A life-long animal lover, I have been interested in Animal Welfare relative to cattle since the first day that I visited our family’s feed yard. The naive 19 year old East Coast girlfriend had no idea that the majority of cattle in the United States spent time in a pen eating out of a bunk prior to becoming beef.
While I felt many different emotions during my first visit to the feed yard, the most pervasive of those was genuine interest. In typical Anne style, I asked Archie (the feed yard manager) a multitude of questions as I tried to gain an understanding of both the animals and the way that the farm worked. The more I learned, the more that I wanted to know .
In particular, I found the care of the cattle fascinating. The psychologist in me wanted to understand the animal—to figure out how he thought so that I could fully understand his needs. This initial fascination led to my desire to go to work at the feed yard after college graduation. Three days after leaving Dartmouth College with a cum laude star on my diploma, I went to work in a whole new world: the world of food animal production.
Over the next 16 years, I learned the practical skills that I needed to care for those intriguing animals and I worked hard to earn the respect of my fellow feed yard team members. Today, I make decisions that affect the welfare of thousands of animals who make millions of pounds of beef and other products that we all enjoy. I have learned so much since that first day when my naïve eyes glimpsed the feed yard, but perhaps the best part of all is the fact that the learning never ends.
The care of beef cattle is highly complex and I view the interaction between bovine and caregiver to be incredibly fascinating. Enabling my animals to feel comfortable on my farm and watching them to subsequently thrive is one of my greatest pleasures. Being able to share that with my daughters is nothing short of priceless.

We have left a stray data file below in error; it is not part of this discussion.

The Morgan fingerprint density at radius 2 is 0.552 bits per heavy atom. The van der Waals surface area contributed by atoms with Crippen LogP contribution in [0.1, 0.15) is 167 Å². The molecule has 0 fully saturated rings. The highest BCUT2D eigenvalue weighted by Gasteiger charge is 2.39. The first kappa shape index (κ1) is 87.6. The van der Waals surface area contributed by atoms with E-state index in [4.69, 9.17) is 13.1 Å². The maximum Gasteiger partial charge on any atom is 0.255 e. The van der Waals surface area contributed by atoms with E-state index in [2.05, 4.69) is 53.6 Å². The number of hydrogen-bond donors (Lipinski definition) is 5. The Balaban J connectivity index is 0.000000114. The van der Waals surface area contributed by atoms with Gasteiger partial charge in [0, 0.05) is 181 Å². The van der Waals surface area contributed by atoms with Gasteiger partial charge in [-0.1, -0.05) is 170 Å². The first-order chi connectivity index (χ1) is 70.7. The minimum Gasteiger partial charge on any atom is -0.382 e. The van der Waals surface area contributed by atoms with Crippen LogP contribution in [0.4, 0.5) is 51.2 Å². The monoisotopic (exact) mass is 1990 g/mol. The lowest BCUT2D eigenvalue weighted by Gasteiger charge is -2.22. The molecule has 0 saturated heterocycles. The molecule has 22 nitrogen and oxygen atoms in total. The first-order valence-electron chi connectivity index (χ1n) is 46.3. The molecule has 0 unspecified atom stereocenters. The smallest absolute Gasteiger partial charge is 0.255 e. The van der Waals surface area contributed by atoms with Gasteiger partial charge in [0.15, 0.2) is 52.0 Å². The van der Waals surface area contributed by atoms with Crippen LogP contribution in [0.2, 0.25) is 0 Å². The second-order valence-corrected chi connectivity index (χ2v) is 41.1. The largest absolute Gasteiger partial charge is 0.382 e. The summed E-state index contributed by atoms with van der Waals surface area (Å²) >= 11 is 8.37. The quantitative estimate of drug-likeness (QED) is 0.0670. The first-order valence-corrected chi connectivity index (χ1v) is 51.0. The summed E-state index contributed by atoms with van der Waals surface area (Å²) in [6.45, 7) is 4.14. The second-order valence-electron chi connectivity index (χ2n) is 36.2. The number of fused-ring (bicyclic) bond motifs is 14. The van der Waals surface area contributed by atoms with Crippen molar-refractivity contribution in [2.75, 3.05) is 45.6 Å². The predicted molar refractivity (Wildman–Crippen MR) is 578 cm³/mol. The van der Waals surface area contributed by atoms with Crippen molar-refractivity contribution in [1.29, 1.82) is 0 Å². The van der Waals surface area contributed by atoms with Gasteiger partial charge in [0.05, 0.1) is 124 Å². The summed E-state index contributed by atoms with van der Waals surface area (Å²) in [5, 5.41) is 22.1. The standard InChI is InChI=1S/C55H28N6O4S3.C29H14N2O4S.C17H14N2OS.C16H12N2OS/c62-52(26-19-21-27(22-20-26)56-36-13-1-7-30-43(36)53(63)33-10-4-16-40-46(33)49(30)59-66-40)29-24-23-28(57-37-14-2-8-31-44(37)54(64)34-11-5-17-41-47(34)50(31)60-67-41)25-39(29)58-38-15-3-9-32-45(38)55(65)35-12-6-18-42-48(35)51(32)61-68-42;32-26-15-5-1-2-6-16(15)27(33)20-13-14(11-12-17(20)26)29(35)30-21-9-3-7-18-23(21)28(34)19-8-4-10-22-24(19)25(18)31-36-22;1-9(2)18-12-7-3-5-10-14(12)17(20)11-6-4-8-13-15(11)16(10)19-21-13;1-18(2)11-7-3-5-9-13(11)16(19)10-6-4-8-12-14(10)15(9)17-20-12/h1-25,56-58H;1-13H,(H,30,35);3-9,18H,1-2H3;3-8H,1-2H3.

Although I strive to continually learn, I have come to a point in my life where I think that I know enough that I can also share something meaningful regarding animal care. It is very rewarding to me that others in the beef family share that same feeling. Animal welfare is a team effort, and I am very proud to be a part of the team.
Late this winter, I was asked to serve on Tyson Fresh Meats 3rd party Animal Welfare Advisory Committee as a part of their new Farm Check program. The Farm Check program is an education, audit, and research program to help ensure that animals are cared for responsibly on the farm.
As a customer, each one of you deserves to know that the meat that you purchase came from an animal that was cared for appropriately and conscientiously.
I believe that the meat industry is only sustainable if it operates with integrity. I also believe that the Farm Check program will contribute to this sustainability.I am tremendously honored to be a member of this inaugural group of animal welfare professionals. I am also truly humbled to be thought of as an expert in the field of farm animal behavior, health and production. My goal has always been to continuously work for improvements in the care of farm animals. This is best accomplished through the creation of practical and applicable animal welfare practices that dictate responsible daily care.
Healthy and well cared for animals make healthy food, and this is always the goal…
Throughout the next few posts, I would like to share my experiences last week at the first Farm Check Animal Welfare Advisory Committee as well as more information regarding the people, the goal, and the plan.